Archive for March, 2009


Are Buddhists Ambitious?

by Ven. Thubten Chodron

When people first begin Dharma practice, they often ask, "Buddhism says
clinging attachment is a disturbing attitude. If I diminish my clinging
attachment, what will happen to my ambition? Will I being listless and
lack motivation to do anything? What will happen to my career?"
Similarly, they wonder, "What role does ambition play when we organize
Dharma events and volunteer work in a Dharma center? How do we know if
our efforts are positive?"

These are good questions
and to answer them we must distinguish between constructive ambition
and destructive ambition. Ambition, like desire, can have two aspects,
depending upon the motivation and the object sought. Negative ambition
pursues worldly success and worldly pleasures with a self-centered
motivation. Positive ambition seeks beneficial goals with one of the
three kinds of Dharma motivation: to have a good rebirth in the future,
to be liberated from the difficulties of cyclic existence, and to
attain full enlightenment in order to benefit all beings most

When speaking of the first hindrance to genuine Dharma
practice–attachment to the happiness of only this life–the Buddha
spoke of the desire or ambition for material possessions, money, fame,
praise, approval, and sensory pleasures such food, music, and sex. Due
to our strong desire to have the pleasure we think these things will
bring, we often harm, manipulate, or deceive others to obtain them.
Even if we strive for these things without directly ill-treating
others, our mind is still locked into a narrow state, seeking happiness
from external people and objects that do not have the ability to bring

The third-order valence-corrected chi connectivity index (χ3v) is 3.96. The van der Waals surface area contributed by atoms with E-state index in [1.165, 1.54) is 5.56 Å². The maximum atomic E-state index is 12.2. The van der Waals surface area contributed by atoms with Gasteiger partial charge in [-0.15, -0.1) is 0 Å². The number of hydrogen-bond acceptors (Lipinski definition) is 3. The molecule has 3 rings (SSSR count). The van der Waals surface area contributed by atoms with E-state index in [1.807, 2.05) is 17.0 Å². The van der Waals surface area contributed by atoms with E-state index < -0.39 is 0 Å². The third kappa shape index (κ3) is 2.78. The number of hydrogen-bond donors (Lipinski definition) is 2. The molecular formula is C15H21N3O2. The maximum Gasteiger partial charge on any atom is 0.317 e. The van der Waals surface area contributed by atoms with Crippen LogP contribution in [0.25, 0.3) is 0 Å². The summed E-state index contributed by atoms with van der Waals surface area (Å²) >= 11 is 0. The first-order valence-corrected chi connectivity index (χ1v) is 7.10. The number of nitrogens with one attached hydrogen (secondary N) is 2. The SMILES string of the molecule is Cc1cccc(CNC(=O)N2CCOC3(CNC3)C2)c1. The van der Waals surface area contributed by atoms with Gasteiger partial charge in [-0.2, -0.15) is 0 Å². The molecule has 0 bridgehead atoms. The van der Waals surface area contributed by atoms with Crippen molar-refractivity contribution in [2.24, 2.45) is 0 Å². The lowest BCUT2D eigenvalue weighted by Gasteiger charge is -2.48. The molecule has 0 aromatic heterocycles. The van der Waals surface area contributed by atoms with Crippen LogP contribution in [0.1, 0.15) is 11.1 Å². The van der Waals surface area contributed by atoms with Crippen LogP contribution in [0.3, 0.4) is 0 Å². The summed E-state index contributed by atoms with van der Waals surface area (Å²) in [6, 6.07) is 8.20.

us lasting happiness. Thus, the time we could spend developing unbiased
love, compassion and wisdom is diverted into seeking things that do not
satisfy us in the long term. To bring about lasting happiness, we need
to decrease this kind of ambition by first, seeing its
disadvantages–these actions create problems in our relationships with
others and also plant negative karmic imprints on our mindstream–and
second, recognizing that the things worldly ambition seek lack the
ability to bring us long-term happiness. There are many rich and famous
people who are miserable and suffer from emotional problems and

As we gradually decrease our worldly ambition, space opens up in our
mind to act with compassion and wisdom. This is positive ambition.
Compassion–the wish that living beings be free of suffering–can be a
powerful motivator for action. It can replace the anger that previously
motivated us when we saw social injustice, and inspire us to act to
help others. Similarly, constructive ambition is imbued with the
skillful wisdom that reflects carefully on the long- and short-term
effects of our actions. In short, through consistent practice, the
energy of our selfish ambitions for worldly pleasures is transformed
into the energy of practicing the Dharma and benefiting others.

For example, let’s say Sam is very attached his reputation. He wants